by Joyce Deming
On July 2, Scott Murdoch, a District Wildlife Manager for Colorado Parks & Wildlife, addressed a small, but enthusiastic group at our monthly ECHPOA meeting.
Scott said Parks & Wildlife (P&W) would be glad to help us reintroduce beavers to our wetland/beaver pond , but cautioned that is wasn’t as simple as trapping beavers from another area and moving them here. First, ECHPOA would have to gain permission from property owners a mile above and below the wetland area whose properties are adjacent to the creek. This would include the National Forest Service. If one property owner objects, P&W would not import any beavers.
In addition, P&W would perform a habitat assessment prior to reintroduction to ensure there was adequate habitat and to see if there were already beavers in the area. Reintroductions are generally not successful if there is already an established beaver colony.
If permissions were obtained and the assessment showed the area to be adequate, P&W would introduce 4-5 beavers in the spring. Scott said they transplant that many beavers because it’s very hard to determine a beaver’s sex as their sex organs are all internal. He indicated we are too late to import beavers this year as they would not have time to build up ample food stores before winter.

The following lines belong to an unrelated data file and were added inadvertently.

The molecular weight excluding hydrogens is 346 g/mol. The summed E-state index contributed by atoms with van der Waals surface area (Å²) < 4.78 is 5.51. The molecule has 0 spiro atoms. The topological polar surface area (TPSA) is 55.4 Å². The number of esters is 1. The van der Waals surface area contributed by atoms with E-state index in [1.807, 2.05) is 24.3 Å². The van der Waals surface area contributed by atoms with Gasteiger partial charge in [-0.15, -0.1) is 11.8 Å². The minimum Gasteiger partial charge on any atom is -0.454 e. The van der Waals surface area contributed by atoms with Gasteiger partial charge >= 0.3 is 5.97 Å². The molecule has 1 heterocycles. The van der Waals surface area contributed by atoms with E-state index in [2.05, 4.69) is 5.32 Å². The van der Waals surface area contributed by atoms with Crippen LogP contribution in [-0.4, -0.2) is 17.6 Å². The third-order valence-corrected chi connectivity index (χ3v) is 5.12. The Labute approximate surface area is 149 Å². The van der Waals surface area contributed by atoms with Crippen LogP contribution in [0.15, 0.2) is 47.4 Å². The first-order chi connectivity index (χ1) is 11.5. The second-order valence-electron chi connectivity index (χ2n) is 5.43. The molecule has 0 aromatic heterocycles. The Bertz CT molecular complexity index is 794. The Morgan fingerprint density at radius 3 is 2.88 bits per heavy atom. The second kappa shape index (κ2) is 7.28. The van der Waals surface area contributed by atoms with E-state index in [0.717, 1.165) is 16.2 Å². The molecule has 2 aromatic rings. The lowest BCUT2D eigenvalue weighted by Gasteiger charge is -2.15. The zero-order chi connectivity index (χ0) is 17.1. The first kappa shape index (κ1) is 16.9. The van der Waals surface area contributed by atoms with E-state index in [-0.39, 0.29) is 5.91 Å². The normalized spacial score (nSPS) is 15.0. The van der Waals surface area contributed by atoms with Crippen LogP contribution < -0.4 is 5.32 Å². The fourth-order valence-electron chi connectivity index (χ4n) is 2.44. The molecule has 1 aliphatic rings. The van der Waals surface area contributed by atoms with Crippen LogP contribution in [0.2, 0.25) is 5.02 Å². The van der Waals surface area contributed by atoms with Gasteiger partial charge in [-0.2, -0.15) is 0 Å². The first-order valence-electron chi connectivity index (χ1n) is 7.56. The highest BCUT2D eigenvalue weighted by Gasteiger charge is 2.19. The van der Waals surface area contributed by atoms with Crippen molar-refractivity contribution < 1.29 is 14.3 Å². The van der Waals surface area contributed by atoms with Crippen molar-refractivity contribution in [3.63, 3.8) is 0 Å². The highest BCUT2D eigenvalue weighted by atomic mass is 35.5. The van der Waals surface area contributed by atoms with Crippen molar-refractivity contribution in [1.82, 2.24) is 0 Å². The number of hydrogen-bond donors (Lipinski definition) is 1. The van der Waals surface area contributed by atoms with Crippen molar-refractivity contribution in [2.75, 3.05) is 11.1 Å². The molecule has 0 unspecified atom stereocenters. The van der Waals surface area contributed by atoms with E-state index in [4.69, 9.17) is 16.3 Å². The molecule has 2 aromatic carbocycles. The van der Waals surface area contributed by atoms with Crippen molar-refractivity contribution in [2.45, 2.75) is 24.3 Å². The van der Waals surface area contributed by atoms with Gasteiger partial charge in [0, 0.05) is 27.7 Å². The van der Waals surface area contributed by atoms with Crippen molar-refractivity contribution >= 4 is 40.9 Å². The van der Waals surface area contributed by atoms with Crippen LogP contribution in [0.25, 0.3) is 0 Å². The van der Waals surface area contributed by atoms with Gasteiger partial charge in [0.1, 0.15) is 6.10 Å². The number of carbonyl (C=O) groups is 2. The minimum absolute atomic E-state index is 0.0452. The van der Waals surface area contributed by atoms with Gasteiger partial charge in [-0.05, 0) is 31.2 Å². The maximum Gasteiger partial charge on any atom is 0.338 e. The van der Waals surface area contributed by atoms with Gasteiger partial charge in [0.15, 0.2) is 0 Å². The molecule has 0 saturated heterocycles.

Scott said if we decided to try and repair the dam ourselves, we would first need to get a 404 permit from the Army Corp of Engineers. (The permit gets its name from Section 404 of the Clean Water Act.) These permits are required anytime work is done in a wetland area. We would also need to get permission from The Denver Water Board as they own the water rights.
In other wildlife news, Scott warned us to be very careful of moose in the area. He said there have been a number of human/moose “interactions” across the state including one fatality. He advised everyone to keep their dogs on a leash. The majority of moose attacks occur when an off-leash dog runs up on a moose and the moose chases it back to the owner.
As far as bears are concerned, Scott said they need to eat 20,000 calories a day, so it’s important to make sure you’re not inadvertently providing those calories. Keep birdseed, horse grain, and dog food in metal containers in secure locations. Avoid putting your trash out the night before collection. There is lots of good information about bear-proofing your home on the P&W website at: http://cpw.state.co.us/Documents/Education/LivingWithWildlife/BearproofingYourHome.pdf
Thanks to Jeff DeBerry for arranging Scott Murdoch’s visit.